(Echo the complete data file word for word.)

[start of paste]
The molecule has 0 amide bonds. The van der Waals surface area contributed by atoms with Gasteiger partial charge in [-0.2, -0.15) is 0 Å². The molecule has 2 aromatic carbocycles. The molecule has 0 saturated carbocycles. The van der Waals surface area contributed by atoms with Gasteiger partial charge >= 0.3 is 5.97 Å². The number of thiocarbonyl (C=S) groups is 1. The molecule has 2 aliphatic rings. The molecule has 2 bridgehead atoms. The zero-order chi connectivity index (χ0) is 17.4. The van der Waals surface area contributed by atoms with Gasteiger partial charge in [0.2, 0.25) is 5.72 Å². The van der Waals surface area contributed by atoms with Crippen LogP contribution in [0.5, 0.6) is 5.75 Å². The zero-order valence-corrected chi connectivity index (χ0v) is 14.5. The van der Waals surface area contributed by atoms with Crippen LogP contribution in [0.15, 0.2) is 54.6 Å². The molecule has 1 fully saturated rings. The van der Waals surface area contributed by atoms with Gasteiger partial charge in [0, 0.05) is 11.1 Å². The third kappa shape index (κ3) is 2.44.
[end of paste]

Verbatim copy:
The molecule has 0 amide bonds. The van der Waals surface area contributed by atoms with Gasteiger partial charge in [-0.2, -0.15) is 0 Å². The molecule has 2 aromatic carbocycles. The molecule has 0 saturated carbocycles. The van der Waals surface area contributed by atoms with Gasteiger partial charge >= 0.3 is 5.97 Å². The number of thiocarbonyl (C=S) groups is 1. The molecule has 2 aliphatic rings. The molecule has 2 bridgehead atoms. The zero-order chi connectivity index (χ0) is 17.4. The van der Waals surface area contributed by atoms with Gasteiger partial charge in [0.2, 0.25) is 5.72 Å². The van der Waals surface area contributed by atoms with Crippen LogP contribution in [0.5, 0.6) is 5.75 Å². The zero-order valence-corrected chi connectivity index (χ0v) is 14.5. The van der Waals surface area contributed by atoms with Crippen LogP contribution in [0.15, 0.2) is 54.6 Å². The molecule has 1 fully saturated rings. The van der Waals surface area contributed by atoms with Gasteiger partial charge in [0, 0.05) is 11.1 Å². The third kappa shape index (κ3) is 2.44.